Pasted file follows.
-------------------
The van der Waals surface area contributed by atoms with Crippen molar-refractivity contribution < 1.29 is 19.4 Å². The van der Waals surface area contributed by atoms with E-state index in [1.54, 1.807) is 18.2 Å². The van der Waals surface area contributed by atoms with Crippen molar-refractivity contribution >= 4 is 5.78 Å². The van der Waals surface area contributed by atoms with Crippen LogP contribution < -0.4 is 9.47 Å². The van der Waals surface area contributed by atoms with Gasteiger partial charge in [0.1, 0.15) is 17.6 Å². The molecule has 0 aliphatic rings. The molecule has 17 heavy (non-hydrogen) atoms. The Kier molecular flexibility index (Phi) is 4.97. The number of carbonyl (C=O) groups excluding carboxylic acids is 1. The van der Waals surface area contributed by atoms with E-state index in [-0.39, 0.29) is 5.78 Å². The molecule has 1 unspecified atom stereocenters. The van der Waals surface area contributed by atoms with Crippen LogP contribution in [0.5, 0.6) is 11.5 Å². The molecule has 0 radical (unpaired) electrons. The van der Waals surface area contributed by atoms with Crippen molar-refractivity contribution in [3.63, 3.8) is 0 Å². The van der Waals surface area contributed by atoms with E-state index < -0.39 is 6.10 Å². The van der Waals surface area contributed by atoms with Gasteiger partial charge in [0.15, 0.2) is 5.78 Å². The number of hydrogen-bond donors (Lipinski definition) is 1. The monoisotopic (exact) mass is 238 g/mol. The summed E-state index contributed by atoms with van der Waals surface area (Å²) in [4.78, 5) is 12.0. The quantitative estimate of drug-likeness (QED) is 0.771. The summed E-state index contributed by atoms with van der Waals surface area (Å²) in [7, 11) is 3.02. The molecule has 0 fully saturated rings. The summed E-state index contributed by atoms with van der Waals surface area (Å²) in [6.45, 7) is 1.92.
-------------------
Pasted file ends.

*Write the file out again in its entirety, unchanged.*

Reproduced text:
The van der Waals surface area contributed by atoms with Crippen molar-refractivity contribution < 1.29 is 19.4 Å². The van der Waals surface area contributed by atoms with E-state index in [1.54, 1.807) is 18.2 Å². The van der Waals surface area contributed by atoms with Crippen molar-refractivity contribution >= 4 is 5.78 Å². The van der Waals surface area contributed by atoms with Crippen LogP contribution < -0.4 is 9.47 Å². The van der Waals surface area contributed by atoms with Gasteiger partial charge in [0.1, 0.15) is 17.6 Å². The molecule has 0 aliphatic rings. The molecule has 17 heavy (non-hydrogen) atoms. The Kier molecular flexibility index (Phi) is 4.97. The number of carbonyl (C=O) groups excluding carboxylic acids is 1. The van der Waals surface area contributed by atoms with E-state index in [-0.39, 0.29) is 5.78 Å². The molecule has 1 unspecified atom stereocenters. The van der Waals surface area contributed by atoms with Crippen LogP contribution in [0.5, 0.6) is 11.5 Å². The molecule has 0 radical (unpaired) electrons. The van der Waals surface area contributed by atoms with Crippen molar-refractivity contribution in [3.63, 3.8) is 0 Å². The van der Waals surface area contributed by atoms with E-state index < -0.39 is 6.10 Å². The van der Waals surface area contributed by atoms with Gasteiger partial charge in [0.15, 0.2) is 5.78 Å². The number of hydrogen-bond donors (Lipinski definition) is 1. The monoisotopic (exact) mass is 238 g/mol. The summed E-state index contributed by atoms with van der Waals surface area (Å²) in [4.78, 5) is 12.0. The quantitative estimate of drug-likeness (QED) is 0.771. The summed E-state index contributed by atoms with van der Waals surface area (Å²) in [7, 11) is 3.02. The molecule has 0 fully saturated rings. The summed E-state index contributed by atoms with van der Waals surface area (Å²) in [6.45, 7) is 1.92.